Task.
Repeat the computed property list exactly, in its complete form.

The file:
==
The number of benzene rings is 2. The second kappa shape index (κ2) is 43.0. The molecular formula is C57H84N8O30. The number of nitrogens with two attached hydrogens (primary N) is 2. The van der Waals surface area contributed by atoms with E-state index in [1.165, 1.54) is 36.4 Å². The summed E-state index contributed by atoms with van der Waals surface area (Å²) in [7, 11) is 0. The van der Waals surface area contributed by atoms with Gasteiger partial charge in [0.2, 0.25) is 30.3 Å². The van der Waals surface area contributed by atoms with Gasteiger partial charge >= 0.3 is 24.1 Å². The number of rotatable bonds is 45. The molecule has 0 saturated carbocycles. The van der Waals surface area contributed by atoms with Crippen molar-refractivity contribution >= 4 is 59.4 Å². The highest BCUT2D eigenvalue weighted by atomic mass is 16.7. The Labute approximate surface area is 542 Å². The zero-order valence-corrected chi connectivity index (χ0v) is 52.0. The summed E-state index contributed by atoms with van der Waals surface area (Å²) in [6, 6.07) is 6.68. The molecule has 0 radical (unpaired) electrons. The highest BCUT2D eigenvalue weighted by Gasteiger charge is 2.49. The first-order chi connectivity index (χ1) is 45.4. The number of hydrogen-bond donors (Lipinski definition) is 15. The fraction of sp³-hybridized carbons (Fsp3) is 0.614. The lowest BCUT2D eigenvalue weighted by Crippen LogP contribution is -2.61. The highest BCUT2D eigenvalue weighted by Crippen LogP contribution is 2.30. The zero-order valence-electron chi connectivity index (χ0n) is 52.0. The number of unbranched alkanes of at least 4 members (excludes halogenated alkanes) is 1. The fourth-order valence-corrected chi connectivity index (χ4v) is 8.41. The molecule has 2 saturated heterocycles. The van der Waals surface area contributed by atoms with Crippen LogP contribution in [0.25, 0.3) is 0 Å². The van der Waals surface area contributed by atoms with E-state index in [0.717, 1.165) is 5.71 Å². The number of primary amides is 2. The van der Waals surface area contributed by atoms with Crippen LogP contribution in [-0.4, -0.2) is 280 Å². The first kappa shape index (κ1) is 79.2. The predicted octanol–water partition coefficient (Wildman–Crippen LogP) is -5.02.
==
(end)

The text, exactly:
The number of benzene rings is 2. The second kappa shape index (κ2) is 43.0. The molecular formula is C57H84N8O30. The number of nitrogens with two attached hydrogens (primary N) is 2. The van der Waals surface area contributed by atoms with E-state index in [1.165, 1.54) is 36.4 Å². The summed E-state index contributed by atoms with van der Waals surface area (Å²) in [7, 11) is 0. The van der Waals surface area contributed by atoms with Gasteiger partial charge in [0.2, 0.25) is 30.3 Å². The van der Waals surface area contributed by atoms with Gasteiger partial charge >= 0.3 is 24.1 Å². The number of rotatable bonds is 45. The molecule has 0 saturated carbocycles. The van der Waals surface area contributed by atoms with Crippen molar-refractivity contribution >= 4 is 59.4 Å². The highest BCUT2D eigenvalue weighted by atomic mass is 16.7. The Labute approximate surface area is 542 Å². The zero-order valence-corrected chi connectivity index (χ0v) is 52.0. The summed E-state index contributed by atoms with van der Waals surface area (Å²) in [6, 6.07) is 6.68. The molecule has 0 radical (unpaired) electrons. The highest BCUT2D eigenvalue weighted by Gasteiger charge is 2.49. The first-order chi connectivity index (χ1) is 45.4. The number of hydrogen-bond donors (Lipinski definition) is 15. The fraction of sp³-hybridized carbons (Fsp3) is 0.614. The lowest BCUT2D eigenvalue weighted by Crippen LogP contribution is -2.61. The highest BCUT2D eigenvalue weighted by Crippen LogP contribution is 2.30. The zero-order valence-electron chi connectivity index (χ0n) is 52.0. The number of unbranched alkanes of at least 4 members (excludes halogenated alkanes) is 1. The fourth-order valence-corrected chi connectivity index (χ4v) is 8.41. The molecule has 2 saturated heterocycles. The van der Waals surface area contributed by atoms with Crippen LogP contribution in [0.25, 0.3) is 0 Å². The van der Waals surface area contributed by atoms with E-state index in [0.717, 1.165) is 5.71 Å². The number of primary amides is 2. The van der Waals surface area contributed by atoms with Crippen LogP contribution in [-0.4, -0.2) is 280 Å². The first kappa shape index (κ1) is 79.2. The predicted octanol–water partition coefficient (Wildman–Crippen LogP) is -5.02.